Motoko actor class canister id

Currently if we want to access current canister id in nested modules we need to pass canister id as init arg:

shared ({ caller }) actor class Canister(canisterId : Principal) {...

Would be helpful if we could access the canister id like this:

shared ({ caller; canister }) actor class Canister() {...

here canister : Principal

What do you think?

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If you want the self reference of the resulting actor, we have a syntax for that:

actor class Client() = self {

EDIT: Ah, I see you want the creator of the new canister. I don’t think that is conveyed by the protocol. But you can probably get hold of the controllers list.

In this case I cannot get canister id anywhere other than inside that actor class.

For example I want pass current canister id to class or func from another file:

class A1(x : actor{}) {};
class A2(x : Principal) {};
class A3(x : () -> Principal) {};

actor class Client() = self {
  let a1 = A1(self); // error "cannot use self before self has been defined"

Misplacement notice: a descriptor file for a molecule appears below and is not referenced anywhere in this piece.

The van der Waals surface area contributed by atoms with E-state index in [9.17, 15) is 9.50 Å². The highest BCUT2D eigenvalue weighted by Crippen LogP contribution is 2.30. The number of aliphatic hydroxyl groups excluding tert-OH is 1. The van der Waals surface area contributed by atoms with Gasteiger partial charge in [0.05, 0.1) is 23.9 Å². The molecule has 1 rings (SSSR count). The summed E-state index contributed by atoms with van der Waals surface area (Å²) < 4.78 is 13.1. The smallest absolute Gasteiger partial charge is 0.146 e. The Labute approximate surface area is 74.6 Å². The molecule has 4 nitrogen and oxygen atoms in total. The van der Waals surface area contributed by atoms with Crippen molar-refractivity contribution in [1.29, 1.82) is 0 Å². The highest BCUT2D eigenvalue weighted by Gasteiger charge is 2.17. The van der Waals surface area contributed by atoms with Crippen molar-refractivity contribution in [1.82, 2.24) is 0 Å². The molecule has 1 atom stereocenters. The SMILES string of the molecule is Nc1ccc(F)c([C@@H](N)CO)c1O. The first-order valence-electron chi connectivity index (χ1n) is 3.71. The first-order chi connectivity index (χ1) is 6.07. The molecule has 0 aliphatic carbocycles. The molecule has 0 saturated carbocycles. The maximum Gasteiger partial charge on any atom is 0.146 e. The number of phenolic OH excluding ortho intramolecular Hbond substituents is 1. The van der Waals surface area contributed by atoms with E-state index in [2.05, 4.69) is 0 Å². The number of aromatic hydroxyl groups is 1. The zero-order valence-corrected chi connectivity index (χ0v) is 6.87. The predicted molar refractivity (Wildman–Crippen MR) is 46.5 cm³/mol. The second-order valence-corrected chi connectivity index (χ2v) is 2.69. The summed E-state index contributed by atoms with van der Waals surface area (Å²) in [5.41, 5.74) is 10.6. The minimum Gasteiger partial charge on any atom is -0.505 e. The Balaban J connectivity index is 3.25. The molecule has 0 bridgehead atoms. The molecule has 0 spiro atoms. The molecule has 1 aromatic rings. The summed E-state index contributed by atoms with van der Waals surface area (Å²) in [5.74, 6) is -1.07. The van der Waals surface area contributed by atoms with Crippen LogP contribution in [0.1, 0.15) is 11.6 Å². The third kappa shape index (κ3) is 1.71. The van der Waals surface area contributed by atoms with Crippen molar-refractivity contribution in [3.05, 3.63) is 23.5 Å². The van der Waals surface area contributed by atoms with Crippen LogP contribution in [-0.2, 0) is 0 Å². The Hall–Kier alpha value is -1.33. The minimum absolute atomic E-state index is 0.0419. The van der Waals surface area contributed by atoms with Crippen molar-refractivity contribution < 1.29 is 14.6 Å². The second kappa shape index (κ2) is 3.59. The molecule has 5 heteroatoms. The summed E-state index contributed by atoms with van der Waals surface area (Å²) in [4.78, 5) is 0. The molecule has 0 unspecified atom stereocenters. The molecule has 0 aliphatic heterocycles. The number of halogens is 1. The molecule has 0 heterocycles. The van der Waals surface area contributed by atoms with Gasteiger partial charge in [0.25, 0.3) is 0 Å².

let a2 = A2(Principal.fromActor(self)); // error "cannot use self before self has been defined"

  func getCanisterId() : Principal = Principal.fromActor(self);
  let a3 = A3(getCanisterId); // error "cannot use getCanisterId before self has been defined"

No, creator is caller in that example.

I recall discussing this cannot use self error with @claudio earlier. IIRC we concluded that this is a definedness analysis bug (infelicity) in Motoko, and the self binding should be available in the initialisation code of the actor.

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Are there plans to change this?

Even if self is not defined, the error for a3/A3 in the example above is surprising.

It’s not really surprising, just conservative. The class might apply the function, dereferencing self before defined.

But I would like to make it easier to get the self principal.

The simplest might be to just add extra syntax for this particular case: principal_from_actor . Then the definedness analysis can distinguish this from an ordinary library function and treat it specially.

Yes, I thought the error would happen there, in the class, if the class applies the function directly in the constructor. Probably that’s too hard to check, hence we don’t allow to even pass the function to the class.